20.3 Electrolysis of Water, Version II

Chemical Concept Demonstrated: Effects of electrolysis on the acidity of a solution


  • Two crystallizing dishes are filled with Na2SO4; a salt bridge and an attachment to a power supply connect them.
  • Both dishes contain a universal indicator: red, acidic; blue, basic; green, neutral.
  • The current is allowed to run through.
  • The two dishes are combined in a beaker.


    The water turns red at the anode and blue at the cathode. When the dishes are mixed together, the water turns green.

Explanations (including important chemical equations):

anode:    2 H2O (l)      ---> O2 (g) + 4 H+ (aq) + 4 e    E = -1.229 V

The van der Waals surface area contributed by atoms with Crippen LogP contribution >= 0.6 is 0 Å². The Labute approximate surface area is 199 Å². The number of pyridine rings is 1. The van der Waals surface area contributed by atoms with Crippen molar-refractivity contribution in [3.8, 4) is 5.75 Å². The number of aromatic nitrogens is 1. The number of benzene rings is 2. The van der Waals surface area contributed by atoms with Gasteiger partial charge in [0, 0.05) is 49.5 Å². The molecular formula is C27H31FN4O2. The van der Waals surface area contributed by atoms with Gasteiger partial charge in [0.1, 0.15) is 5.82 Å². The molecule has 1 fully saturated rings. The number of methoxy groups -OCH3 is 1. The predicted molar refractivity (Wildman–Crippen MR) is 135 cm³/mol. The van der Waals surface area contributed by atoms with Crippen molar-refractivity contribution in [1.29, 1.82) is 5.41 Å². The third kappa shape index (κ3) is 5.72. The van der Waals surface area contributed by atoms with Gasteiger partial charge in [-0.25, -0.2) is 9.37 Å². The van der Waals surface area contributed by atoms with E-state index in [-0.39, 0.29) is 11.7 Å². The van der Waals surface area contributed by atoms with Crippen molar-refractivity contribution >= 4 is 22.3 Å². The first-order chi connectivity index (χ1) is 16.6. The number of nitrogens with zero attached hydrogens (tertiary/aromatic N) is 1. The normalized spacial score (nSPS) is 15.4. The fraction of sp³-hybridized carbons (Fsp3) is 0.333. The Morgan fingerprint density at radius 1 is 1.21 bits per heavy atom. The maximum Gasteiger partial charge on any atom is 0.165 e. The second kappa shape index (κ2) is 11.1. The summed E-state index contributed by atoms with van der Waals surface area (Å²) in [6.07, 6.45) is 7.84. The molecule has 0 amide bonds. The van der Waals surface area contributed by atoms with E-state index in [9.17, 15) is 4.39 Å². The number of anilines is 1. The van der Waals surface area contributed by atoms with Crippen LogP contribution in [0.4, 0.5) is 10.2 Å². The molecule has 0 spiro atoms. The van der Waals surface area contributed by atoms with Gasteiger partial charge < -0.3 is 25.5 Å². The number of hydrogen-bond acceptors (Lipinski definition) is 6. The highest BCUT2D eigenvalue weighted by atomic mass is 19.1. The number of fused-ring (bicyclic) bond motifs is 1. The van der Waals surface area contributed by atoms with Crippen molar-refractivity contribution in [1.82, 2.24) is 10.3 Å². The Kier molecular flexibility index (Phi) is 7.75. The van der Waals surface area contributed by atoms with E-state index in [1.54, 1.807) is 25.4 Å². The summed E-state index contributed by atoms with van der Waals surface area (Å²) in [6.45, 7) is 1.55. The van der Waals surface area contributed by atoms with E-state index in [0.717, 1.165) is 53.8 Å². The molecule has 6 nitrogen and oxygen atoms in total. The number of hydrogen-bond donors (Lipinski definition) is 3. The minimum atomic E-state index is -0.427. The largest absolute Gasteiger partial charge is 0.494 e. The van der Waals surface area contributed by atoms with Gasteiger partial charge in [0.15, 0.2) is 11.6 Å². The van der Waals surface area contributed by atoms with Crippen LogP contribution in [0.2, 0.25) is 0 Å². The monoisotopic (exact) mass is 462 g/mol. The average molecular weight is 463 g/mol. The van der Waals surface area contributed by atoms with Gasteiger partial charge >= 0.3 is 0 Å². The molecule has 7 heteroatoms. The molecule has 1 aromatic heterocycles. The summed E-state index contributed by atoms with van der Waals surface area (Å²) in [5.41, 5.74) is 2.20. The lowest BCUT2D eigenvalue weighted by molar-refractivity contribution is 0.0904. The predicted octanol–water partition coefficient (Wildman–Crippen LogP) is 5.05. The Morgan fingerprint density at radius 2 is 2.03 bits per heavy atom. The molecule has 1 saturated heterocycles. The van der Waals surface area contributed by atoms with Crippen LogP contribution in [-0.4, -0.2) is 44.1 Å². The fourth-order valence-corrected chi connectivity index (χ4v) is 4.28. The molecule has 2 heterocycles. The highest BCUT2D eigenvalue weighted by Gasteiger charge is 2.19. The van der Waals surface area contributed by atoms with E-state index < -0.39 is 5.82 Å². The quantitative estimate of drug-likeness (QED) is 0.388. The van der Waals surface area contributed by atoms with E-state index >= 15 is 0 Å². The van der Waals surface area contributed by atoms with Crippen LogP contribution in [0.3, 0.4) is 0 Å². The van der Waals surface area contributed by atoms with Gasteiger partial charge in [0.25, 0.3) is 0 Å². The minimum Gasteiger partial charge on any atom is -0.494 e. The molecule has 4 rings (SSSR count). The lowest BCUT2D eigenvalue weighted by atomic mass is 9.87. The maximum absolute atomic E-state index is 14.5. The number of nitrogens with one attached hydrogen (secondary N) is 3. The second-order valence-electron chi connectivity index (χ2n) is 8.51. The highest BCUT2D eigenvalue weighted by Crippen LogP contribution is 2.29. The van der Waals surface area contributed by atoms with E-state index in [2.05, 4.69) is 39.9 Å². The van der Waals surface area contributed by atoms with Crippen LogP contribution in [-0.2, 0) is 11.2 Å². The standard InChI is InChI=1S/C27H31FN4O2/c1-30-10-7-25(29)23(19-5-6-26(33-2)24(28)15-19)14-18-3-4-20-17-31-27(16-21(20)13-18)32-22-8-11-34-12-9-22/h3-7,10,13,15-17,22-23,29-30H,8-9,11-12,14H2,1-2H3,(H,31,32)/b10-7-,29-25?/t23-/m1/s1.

(solution turns from green to red)

cathode: 2 H2O (l) + 2 e---> H2(g) + 2 OH(aq)        E = -0.828 V
                (solution turns from green to blue)

    Electrolysis of water produces equivalent amounts of acid and base.  Notice that the cathode equation should be multiplied by two in order to conserve the charge in the chemical reaction.

    When the dishes are mixed together, the solution is neutral again.   Balancing the above equations with respect to the electrons also balances it with respect to the water's ions, so the overall sum of the two dishes is an electrically neutral and pH neutral solution.